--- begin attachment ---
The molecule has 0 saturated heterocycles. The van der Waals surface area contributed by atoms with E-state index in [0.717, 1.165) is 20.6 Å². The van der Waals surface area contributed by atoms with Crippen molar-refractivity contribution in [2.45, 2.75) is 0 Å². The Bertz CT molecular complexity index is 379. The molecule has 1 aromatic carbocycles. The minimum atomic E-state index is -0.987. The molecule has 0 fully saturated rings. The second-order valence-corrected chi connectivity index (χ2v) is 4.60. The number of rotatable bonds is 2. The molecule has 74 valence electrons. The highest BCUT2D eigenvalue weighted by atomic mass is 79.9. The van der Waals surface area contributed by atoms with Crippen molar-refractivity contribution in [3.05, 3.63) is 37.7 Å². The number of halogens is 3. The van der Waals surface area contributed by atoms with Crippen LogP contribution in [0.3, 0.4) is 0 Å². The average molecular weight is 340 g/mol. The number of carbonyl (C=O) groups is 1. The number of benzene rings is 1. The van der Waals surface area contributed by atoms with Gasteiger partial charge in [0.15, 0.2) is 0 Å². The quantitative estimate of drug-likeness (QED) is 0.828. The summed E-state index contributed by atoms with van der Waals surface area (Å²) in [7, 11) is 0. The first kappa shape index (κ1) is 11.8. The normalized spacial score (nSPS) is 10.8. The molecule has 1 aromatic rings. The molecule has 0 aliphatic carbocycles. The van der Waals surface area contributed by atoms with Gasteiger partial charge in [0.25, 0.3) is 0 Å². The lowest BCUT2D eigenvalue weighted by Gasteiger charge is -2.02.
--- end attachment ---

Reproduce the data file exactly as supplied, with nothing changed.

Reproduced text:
The molecule has 0 saturated heterocycles. The van der Waals surface area contributed by atoms with E-state index in [0.717, 1.165) is 20.6 Å². The van der Waals surface area contributed by atoms with Crippen molar-refractivity contribution in [2.45, 2.75) is 0 Å². The Bertz CT molecular complexity index is 379. The molecule has 1 aromatic carbocycles. The minimum atomic E-state index is -0.987. The molecule has 0 fully saturated rings. The second-order valence-corrected chi connectivity index (χ2v) is 4.60. The number of rotatable bonds is 2. The molecule has 74 valence electrons. The highest BCUT2D eigenvalue weighted by atomic mass is 79.9. The van der Waals surface area contributed by atoms with Crippen molar-refractivity contribution in [3.05, 3.63) is 37.7 Å². The number of halogens is 3. The van der Waals surface area contributed by atoms with Crippen LogP contribution in [0.3, 0.4) is 0 Å². The average molecular weight is 340 g/mol. The number of carbonyl (C=O) groups is 1. The number of benzene rings is 1. The van der Waals surface area contributed by atoms with Gasteiger partial charge in [0.15, 0.2) is 0 Å². The quantitative estimate of drug-likeness (QED) is 0.828. The summed E-state index contributed by atoms with van der Waals surface area (Å²) in [7, 11) is 0. The first kappa shape index (κ1) is 11.8. The normalized spacial score (nSPS) is 10.8. The molecule has 1 aromatic rings. The molecule has 0 aliphatic carbocycles. The van der Waals surface area contributed by atoms with Gasteiger partial charge in [0.25, 0.3) is 0 Å². The lowest BCUT2D eigenvalue weighted by Gasteiger charge is -2.02.